All of the local public agencies with responsibilities for water in the Santa Clarita Valley have crafted an agreement to split the cost of a new Integrated Regional Water Management Plan.
Under state law, a new water management plan is supposed to be crafted every five years. It assesses the amount of available water – in the SCV’s case, both groundwater and imported state water – for planning purposes.
The Legislature crafted the law so local agencies would cooperate and jointly manage their water supplies in order to meet the state’s agricultural, domestic, industrial and environmental needs.
But lo and behold, the state’s got some financial problems and isn’t providing all of the money that’s needed to complete the report this year.
The Castaic Lake Water Agency, as the SCV’s state water importer, is in charge of the plan’s development. It will cost $355,000 to prepare.
CLWA applied for funding from the California Department of Water Resources, but it’s awarding only $266,250 – leaving an $88,750 shortfall in state funding for the state-mandated water plan.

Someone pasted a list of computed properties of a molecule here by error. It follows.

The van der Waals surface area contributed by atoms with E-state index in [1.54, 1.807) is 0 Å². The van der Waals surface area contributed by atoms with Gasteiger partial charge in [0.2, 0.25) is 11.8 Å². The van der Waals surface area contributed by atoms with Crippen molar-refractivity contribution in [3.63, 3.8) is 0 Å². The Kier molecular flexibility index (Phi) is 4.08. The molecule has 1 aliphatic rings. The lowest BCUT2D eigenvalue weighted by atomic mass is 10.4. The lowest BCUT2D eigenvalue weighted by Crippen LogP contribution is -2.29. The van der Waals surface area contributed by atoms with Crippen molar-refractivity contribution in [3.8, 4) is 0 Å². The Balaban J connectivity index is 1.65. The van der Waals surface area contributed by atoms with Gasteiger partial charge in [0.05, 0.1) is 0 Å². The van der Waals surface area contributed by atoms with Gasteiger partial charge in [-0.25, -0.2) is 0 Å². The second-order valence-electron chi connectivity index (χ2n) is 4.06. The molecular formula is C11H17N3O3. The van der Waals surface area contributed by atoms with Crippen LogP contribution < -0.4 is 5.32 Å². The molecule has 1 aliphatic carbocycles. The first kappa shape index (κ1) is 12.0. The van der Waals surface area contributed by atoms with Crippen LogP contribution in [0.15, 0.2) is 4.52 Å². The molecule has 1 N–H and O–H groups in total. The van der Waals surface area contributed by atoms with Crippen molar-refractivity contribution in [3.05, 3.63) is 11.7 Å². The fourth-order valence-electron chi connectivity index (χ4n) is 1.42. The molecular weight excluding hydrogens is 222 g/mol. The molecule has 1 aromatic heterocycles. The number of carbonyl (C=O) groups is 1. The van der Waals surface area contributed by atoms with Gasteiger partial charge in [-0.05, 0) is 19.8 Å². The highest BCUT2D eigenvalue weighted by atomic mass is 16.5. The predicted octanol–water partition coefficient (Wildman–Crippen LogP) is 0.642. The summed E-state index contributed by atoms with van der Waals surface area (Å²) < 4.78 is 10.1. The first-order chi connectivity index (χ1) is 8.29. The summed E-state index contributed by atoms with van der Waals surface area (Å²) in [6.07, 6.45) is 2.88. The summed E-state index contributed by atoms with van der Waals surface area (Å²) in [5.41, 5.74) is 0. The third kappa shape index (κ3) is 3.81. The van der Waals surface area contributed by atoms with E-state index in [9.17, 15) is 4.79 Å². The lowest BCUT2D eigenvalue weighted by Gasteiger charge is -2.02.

CLWA is putting up $50,000, leaving a balance of $38,750 that the other interested parties have agreed to split evenly.
Under the agreement that is in the process of being adopted by each of the agency’s boards, each of the following would pay $7,750 for the new water plan: The city of Santa Clarita, Los Angeles County Flood Control District, CLWA’s Santa Clarita Water retail division and the Valencia Water Co. (not a public agency but regulated by the PUC).
Also, after the plan is complete, the San Gabriel and Lower Los Angeles Rivers and Mountains Conservancy will contribute $10,000 to cover any overage.
The Los Angeles County Board of Supervisors will consider approving the agreement Tuesday on behalf of the flood control district.